Hacker hits LA County Health, putting data of 14,600 at risk

A data breach at the Los Angeles County Department of Health Services has affected about 14,600 individuals after a hacker infiltrated a business associate working in the department.

The associate, who worked for Nemadji, a vendor providing patient eligibility and billing services for the county, clicked on a malware-laden email account and Nemadji immediately launched an investigation and got help from a third-party computer forensics firm.

“Our investigation determined that an unknown individual had access to the employee’s email account for several hours on March 28 due to the employee falling victim to a phishing email,” Nemadji told affected patients in a notification letter.

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While nearly all of the information in the email account was encrypted at the time of the incident, the encryption keys or similar variations were included in the email account.

“Therefore, we reviewed the email account to identify what personal information was stored within the account and to whom that information was related,” the letter explained.

Also See: 4 hacked email accounts cause a breach at Summa Health

On June 5, the first instance of personal information that may have been accessible following the incident was identified, and that is when the first notifications starting going out.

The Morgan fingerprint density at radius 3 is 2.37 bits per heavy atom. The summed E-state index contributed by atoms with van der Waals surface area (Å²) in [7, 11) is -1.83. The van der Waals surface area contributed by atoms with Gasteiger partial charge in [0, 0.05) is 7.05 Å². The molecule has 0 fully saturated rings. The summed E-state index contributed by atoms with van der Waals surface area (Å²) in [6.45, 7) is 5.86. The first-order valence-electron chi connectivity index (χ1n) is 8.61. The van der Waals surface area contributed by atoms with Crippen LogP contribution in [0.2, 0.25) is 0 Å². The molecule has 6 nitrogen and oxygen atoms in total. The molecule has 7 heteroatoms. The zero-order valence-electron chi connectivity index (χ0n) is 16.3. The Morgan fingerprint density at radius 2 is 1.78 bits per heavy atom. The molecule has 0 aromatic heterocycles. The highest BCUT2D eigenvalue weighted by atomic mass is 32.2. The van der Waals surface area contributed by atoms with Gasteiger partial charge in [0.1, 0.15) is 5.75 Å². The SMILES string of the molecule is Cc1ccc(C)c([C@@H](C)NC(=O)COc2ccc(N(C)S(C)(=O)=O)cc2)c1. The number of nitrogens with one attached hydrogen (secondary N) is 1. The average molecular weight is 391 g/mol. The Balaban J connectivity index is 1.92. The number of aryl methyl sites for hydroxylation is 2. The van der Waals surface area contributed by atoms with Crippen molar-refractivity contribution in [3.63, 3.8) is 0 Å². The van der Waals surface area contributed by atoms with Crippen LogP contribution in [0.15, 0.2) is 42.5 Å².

Potentially compromised patient information could have included as many as 16 types of protected health information, with the most sensitive being Social Security and Medicaid/Medicare numbers.

Following the breach, Nemadji implemented additional safeguards such as enhanced email security and additional employee training. The vendor also notified the FBI and state and federal regulators, and offered additional information to affected patients on how to best to protect their data.

“Although we are unaware of any actual or attempted misuse of information as a result of this incident, we are offering potentially impacted individuals access to credit monitoring and identity protection services,” patients were advised. Nemadji did not respond to a request for information on the length of protective services—generally one or two years—or the credit firm providing the services.

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